The sole question for determination here is whether the trial court erred in awarding the appellee the sum of $2,500 in alimony, payable in monthly installments of $125 when he granted her a divorce from appellant on her cross complaint.
The parties married in 1950 and were divorced in the latter part of 1957. They had lived separately for approximately six months between the time of marriage and divorce.
The appellant owned a tourist court in Tucumcari during their married life and operated it for all except six months of that time when it was rented to some one. During the time appellant operated the court the appellee did all of the work of renting cabins, maid and laundry work for the court, turning all of the proceeds over to appellant who would give the appellee money for necessaries from time to time.
At the time of the marriage the appellee was doing the maid and other work at the court for which she received $20 per week, and lived in a small home she owned in Tucumcari. On marriage her pay stopped, of course, and she moved into a room with appellant at the court where in addition to other duties she cooked the meals and discharged other wifely duties. During the time of her marriage she sold her home, receiving $500 therefor which she spent on herself.
The appellee claimed part of the property standing in the name of appellant was in fact community property but the court held against her on that point, finding that it was worth $40,000 but was in fact the separate property of the appellant. The record shows such property had greatly increased in value and that whatever money was made *341from the operation of the tourist court was due in fact to the work of the appellee.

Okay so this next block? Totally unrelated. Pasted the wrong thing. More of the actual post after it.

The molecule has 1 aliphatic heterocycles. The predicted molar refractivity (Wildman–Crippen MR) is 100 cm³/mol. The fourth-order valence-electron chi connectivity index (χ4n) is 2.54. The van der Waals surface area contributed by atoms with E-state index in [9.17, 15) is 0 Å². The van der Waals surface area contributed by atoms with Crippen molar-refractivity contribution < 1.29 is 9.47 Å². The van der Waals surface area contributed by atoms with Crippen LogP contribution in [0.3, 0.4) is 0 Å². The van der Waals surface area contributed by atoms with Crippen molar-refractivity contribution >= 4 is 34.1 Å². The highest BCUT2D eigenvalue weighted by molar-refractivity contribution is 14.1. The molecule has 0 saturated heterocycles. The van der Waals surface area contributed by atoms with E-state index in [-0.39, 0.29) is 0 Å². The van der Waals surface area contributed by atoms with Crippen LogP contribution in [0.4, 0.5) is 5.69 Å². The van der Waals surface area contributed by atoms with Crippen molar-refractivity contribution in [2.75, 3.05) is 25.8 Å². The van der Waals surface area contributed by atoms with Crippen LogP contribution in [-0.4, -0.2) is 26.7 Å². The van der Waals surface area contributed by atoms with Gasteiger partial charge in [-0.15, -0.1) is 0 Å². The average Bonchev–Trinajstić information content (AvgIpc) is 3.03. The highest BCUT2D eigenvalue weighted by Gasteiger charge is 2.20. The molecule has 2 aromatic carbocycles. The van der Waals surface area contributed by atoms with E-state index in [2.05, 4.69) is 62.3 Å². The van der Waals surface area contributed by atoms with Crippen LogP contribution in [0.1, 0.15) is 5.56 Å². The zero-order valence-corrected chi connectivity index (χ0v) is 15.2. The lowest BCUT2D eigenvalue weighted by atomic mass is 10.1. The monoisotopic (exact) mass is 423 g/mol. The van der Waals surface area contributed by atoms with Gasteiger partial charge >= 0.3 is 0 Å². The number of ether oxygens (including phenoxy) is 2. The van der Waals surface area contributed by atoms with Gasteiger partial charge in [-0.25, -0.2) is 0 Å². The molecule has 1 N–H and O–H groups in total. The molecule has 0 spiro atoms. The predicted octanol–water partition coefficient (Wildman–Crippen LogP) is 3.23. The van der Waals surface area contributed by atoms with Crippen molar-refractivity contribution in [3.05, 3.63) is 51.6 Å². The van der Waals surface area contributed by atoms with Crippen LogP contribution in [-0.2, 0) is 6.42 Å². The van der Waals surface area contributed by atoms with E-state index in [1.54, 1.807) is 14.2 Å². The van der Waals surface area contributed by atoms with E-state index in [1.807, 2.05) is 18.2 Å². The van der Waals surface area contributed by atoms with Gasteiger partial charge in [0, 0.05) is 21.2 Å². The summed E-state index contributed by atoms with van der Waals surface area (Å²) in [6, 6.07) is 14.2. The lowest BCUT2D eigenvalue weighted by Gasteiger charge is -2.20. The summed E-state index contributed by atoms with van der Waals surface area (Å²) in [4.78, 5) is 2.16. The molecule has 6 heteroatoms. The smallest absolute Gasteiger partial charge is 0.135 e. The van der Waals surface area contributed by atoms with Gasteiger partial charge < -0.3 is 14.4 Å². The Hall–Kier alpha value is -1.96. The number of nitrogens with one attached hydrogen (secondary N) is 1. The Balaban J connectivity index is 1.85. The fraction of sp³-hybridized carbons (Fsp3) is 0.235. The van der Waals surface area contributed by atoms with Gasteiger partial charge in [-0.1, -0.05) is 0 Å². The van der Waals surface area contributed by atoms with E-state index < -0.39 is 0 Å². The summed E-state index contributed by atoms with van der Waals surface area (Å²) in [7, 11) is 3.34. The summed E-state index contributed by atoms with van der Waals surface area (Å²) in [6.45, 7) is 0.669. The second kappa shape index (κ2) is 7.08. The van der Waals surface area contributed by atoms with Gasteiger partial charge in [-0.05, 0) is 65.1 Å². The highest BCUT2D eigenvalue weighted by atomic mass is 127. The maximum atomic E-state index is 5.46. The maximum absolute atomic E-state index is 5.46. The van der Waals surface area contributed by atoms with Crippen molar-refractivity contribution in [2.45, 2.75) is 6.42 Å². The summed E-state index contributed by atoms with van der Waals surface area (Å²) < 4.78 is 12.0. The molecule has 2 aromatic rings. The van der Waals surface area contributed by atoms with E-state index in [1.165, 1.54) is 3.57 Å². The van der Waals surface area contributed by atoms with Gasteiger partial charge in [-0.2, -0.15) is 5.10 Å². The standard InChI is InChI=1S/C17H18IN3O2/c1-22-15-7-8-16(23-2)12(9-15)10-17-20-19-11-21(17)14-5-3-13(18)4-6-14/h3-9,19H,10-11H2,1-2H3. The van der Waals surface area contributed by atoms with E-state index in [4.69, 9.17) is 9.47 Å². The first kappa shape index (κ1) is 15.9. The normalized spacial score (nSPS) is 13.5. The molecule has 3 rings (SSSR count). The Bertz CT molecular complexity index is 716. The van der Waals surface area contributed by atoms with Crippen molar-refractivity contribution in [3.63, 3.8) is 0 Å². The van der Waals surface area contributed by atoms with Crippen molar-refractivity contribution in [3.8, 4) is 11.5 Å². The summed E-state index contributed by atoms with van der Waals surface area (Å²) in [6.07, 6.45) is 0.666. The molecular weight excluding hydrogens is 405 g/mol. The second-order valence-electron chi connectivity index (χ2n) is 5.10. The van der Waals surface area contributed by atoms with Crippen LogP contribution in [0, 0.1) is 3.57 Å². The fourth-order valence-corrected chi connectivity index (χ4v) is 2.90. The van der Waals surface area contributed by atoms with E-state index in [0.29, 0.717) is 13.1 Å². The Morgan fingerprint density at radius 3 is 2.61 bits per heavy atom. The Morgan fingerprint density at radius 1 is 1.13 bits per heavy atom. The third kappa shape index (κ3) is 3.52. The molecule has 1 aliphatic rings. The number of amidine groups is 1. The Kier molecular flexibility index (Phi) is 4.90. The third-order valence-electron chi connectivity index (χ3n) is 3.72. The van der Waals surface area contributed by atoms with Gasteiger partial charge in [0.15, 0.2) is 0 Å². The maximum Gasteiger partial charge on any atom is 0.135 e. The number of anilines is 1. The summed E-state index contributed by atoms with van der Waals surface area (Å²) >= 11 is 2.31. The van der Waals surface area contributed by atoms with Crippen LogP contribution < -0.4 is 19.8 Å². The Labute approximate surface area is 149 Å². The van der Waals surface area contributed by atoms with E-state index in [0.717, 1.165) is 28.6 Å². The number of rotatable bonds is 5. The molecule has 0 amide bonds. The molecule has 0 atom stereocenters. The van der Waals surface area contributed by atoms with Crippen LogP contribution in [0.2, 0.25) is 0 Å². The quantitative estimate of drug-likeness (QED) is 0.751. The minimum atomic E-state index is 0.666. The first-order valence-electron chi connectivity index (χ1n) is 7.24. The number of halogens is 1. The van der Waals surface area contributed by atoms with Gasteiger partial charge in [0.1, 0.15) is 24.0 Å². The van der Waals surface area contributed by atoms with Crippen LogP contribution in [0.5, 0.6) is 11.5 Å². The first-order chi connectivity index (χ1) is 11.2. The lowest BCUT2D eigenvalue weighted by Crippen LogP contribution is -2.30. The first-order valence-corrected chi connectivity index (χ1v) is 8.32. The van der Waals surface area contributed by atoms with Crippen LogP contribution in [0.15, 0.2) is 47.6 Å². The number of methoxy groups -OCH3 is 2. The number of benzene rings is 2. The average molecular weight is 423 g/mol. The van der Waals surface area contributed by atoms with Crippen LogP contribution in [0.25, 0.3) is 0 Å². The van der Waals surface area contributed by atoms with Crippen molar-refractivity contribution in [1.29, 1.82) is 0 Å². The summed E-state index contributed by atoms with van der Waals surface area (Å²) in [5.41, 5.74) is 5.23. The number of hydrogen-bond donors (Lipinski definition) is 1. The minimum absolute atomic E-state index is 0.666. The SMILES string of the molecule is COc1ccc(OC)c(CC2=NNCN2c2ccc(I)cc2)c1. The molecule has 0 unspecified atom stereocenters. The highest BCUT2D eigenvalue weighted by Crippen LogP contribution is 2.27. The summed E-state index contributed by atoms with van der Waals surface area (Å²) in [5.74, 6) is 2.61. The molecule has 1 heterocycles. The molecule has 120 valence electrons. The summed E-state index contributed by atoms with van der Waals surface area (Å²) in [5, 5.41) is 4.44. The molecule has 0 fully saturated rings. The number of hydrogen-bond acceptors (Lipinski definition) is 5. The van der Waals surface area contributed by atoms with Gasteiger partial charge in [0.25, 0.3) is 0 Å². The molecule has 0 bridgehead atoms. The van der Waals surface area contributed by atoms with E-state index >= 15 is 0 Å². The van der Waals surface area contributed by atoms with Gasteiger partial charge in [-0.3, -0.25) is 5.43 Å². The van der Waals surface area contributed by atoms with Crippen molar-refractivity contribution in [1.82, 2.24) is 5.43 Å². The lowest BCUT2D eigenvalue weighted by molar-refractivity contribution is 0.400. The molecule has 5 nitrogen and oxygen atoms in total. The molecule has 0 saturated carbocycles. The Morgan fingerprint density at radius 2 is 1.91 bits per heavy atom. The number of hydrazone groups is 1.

At the time of the trial appellee was making $30 per week as a waitress but after deductions were made she only had $26.26 per week take home pay out of which she had to pay $30 per month for rent. The court found she owned only a few items of personalty such as a bed, mattress, stove and a washing machine as her separate property.
The appellant strenuously contends the $30 per week salary provided ample funds for her support even after deductions and the payment of rent, and that therefore the court abused its discretion when it granted her any alimony, and even if she was entitled to some alimony the amount awarded was excessive.
Section 22-7-6, N.M.S.A., 1953, provides so far as material here:
“ * * * the court * * * on final hearing, may allow the wife such a reasonable portion of the husband’s separate property, or such a reasonable sum of money to be paid by the husband, either in a single sum, or in instalments, as alimony, as under the circumstances of the case may seem just and proper; and may modify and change any order in respect to alimony allowed the wife, whenever circumstances render such change proper; * * * ”
As stated in Cassan v. Cassan, 1921, 27 N.M. 256, 199 P. 1010, this section constitutes a clear and unequivocal grant of power to district courts to award the wife, in divorce actions, reasonable alimony, in installments or lump sums, independent of which spouse may have been the guilty party. The power is .limited only to the grant of a reasonable sum, as that factor is limited by the facts of the particular case. The court found in the case before us that under the circumstances of the case $2,500 was a reasonable sum to award as alimony.
It was also held in Cassan that on appeal the only matter for review was whether the trial court abused its discretion in fixing the amount of the award under the circumstances of the case.
We have carefully considered the findings of the trial court and the writer has read all of the testimony in the case, and we are of the opinion that under the circumstances the trial court did not abuse its discretion in the award it made.
We have considered all of the cases cited by the appellant in his brief but they have not convinced us we should reverse the judgment rendered.
The judgment will be affirmed.
It is so ordered.
LUJAN, C. J., and SADLER, COMPTON, and SHILLINGLAW, JJ., concur.